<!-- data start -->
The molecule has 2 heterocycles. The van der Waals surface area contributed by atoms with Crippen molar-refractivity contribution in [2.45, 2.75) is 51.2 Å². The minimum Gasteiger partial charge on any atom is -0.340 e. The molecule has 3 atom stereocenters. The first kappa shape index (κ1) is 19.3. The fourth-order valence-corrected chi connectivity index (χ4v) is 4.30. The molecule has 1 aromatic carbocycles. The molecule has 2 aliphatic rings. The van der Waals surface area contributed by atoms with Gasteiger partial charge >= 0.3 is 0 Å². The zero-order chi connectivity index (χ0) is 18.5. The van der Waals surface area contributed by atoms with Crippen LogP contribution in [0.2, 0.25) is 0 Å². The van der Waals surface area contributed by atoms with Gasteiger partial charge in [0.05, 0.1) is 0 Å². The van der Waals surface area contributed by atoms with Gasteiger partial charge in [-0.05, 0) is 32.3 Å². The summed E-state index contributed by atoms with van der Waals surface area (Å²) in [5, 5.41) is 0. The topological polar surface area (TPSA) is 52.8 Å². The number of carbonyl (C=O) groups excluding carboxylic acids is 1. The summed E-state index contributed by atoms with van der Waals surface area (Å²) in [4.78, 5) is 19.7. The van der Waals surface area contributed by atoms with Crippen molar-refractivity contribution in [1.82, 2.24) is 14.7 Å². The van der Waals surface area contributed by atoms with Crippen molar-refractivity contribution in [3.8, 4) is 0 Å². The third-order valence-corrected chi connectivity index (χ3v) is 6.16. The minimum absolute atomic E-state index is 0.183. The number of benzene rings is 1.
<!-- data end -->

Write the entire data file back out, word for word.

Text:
The molecule has 2 heterocycles. The van der Waals surface area contributed by atoms with Crippen molar-refractivity contribution in [2.45, 2.75) is 51.2 Å². The minimum Gasteiger partial charge on any atom is -0.340 e. The molecule has 3 atom stereocenters. The first kappa shape index (κ1) is 19.3. The fourth-order valence-corrected chi connectivity index (χ4v) is 4.30. The molecule has 1 aromatic carbocycles. The molecule has 2 aliphatic rings. The van der Waals surface area contributed by atoms with Gasteiger partial charge >= 0.3 is 0 Å². The zero-order chi connectivity index (χ0) is 18.5. The van der Waals surface area contributed by atoms with Crippen LogP contribution in [0.2, 0.25) is 0 Å². The van der Waals surface area contributed by atoms with Gasteiger partial charge in [0.05, 0.1) is 0 Å². The van der Waals surface area contributed by atoms with Gasteiger partial charge in [-0.05, 0) is 32.3 Å². The summed E-state index contributed by atoms with van der Waals surface area (Å²) in [5, 5.41) is 0. The topological polar surface area (TPSA) is 52.8 Å². The number of carbonyl (C=O) groups excluding carboxylic acids is 1. The summed E-state index contributed by atoms with van der Waals surface area (Å²) in [4.78, 5) is 19.7. The van der Waals surface area contributed by atoms with Crippen molar-refractivity contribution in [1.82, 2.24) is 14.7 Å². The van der Waals surface area contributed by atoms with Crippen molar-refractivity contribution in [3.8, 4) is 0 Å². The third-order valence-corrected chi connectivity index (χ3v) is 6.16. The minimum absolute atomic E-state index is 0.183. The number of benzene rings is 1.